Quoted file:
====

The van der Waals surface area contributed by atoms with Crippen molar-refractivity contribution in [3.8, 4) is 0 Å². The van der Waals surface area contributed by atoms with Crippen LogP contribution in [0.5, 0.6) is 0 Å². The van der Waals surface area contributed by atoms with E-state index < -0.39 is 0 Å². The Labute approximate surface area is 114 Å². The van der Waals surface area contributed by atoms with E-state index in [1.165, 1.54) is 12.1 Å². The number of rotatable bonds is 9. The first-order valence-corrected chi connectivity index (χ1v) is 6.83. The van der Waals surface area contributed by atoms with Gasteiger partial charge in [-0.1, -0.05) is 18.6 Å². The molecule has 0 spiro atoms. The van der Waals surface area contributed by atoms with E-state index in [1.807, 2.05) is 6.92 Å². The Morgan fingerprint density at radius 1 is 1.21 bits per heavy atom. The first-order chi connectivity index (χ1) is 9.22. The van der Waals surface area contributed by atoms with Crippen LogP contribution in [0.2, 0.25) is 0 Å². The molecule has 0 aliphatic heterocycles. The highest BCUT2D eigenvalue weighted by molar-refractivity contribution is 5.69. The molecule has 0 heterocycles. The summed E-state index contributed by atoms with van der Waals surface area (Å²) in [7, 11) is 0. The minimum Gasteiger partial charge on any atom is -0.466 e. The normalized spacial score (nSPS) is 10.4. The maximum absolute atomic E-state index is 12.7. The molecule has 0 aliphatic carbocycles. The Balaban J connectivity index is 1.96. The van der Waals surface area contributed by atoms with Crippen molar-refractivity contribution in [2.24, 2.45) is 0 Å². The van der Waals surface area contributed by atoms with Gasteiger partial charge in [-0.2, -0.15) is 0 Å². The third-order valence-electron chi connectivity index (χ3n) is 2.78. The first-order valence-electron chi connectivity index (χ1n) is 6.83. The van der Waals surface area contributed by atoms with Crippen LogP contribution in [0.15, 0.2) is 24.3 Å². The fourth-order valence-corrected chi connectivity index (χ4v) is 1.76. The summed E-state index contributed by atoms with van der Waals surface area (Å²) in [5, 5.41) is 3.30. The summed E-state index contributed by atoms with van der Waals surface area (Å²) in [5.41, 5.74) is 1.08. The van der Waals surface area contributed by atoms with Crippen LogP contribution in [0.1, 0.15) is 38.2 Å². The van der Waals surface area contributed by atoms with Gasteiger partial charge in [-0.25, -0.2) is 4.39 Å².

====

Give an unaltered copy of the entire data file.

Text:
The van der Waals surface area contributed by atoms with Crippen molar-refractivity contribution in [3.8, 4) is 0 Å². The van der Waals surface area contributed by atoms with Crippen LogP contribution in [0.5, 0.6) is 0 Å². The van der Waals surface area contributed by atoms with E-state index < -0.39 is 0 Å². The Labute approximate surface area is 114 Å². The van der Waals surface area contributed by atoms with E-state index in [1.165, 1.54) is 12.1 Å². The number of rotatable bonds is 9. The first-order valence-corrected chi connectivity index (χ1v) is 6.83. The van der Waals surface area contributed by atoms with Gasteiger partial charge in [-0.1, -0.05) is 18.6 Å². The molecule has 0 spiro atoms. The van der Waals surface area contributed by atoms with E-state index in [1.807, 2.05) is 6.92 Å². The Morgan fingerprint density at radius 1 is 1.21 bits per heavy atom. The first-order chi connectivity index (χ1) is 9.22. The van der Waals surface area contributed by atoms with Crippen LogP contribution in [0.2, 0.25) is 0 Å². The molecule has 0 aliphatic heterocycles. The highest BCUT2D eigenvalue weighted by molar-refractivity contribution is 5.69. The molecule has 0 heterocycles. The summed E-state index contributed by atoms with van der Waals surface area (Å²) in [7, 11) is 0. The minimum Gasteiger partial charge on any atom is -0.466 e. The normalized spacial score (nSPS) is 10.4. The maximum absolute atomic E-state index is 12.7. The molecule has 0 aliphatic carbocycles. The Balaban J connectivity index is 1.96. The van der Waals surface area contributed by atoms with Crippen molar-refractivity contribution in [2.24, 2.45) is 0 Å². The van der Waals surface area contributed by atoms with Gasteiger partial charge in [-0.2, -0.15) is 0 Å². The third-order valence-electron chi connectivity index (χ3n) is 2.78. The first-order valence-electron chi connectivity index (χ1n) is 6.83. The van der Waals surface area contributed by atoms with Crippen LogP contribution in [0.15, 0.2) is 24.3 Å². The fourth-order valence-corrected chi connectivity index (χ4v) is 1.76. The summed E-state index contributed by atoms with van der Waals surface area (Å²) in [5, 5.41) is 3.30. The summed E-state index contributed by atoms with van der Waals surface area (Å²) in [5.41, 5.74) is 1.08. The van der Waals surface area contributed by atoms with Crippen LogP contribution in [0.1, 0.15) is 38.2 Å². The van der Waals surface area contributed by atoms with Gasteiger partial charge in [-0.25, -0.2) is 4.39 Å².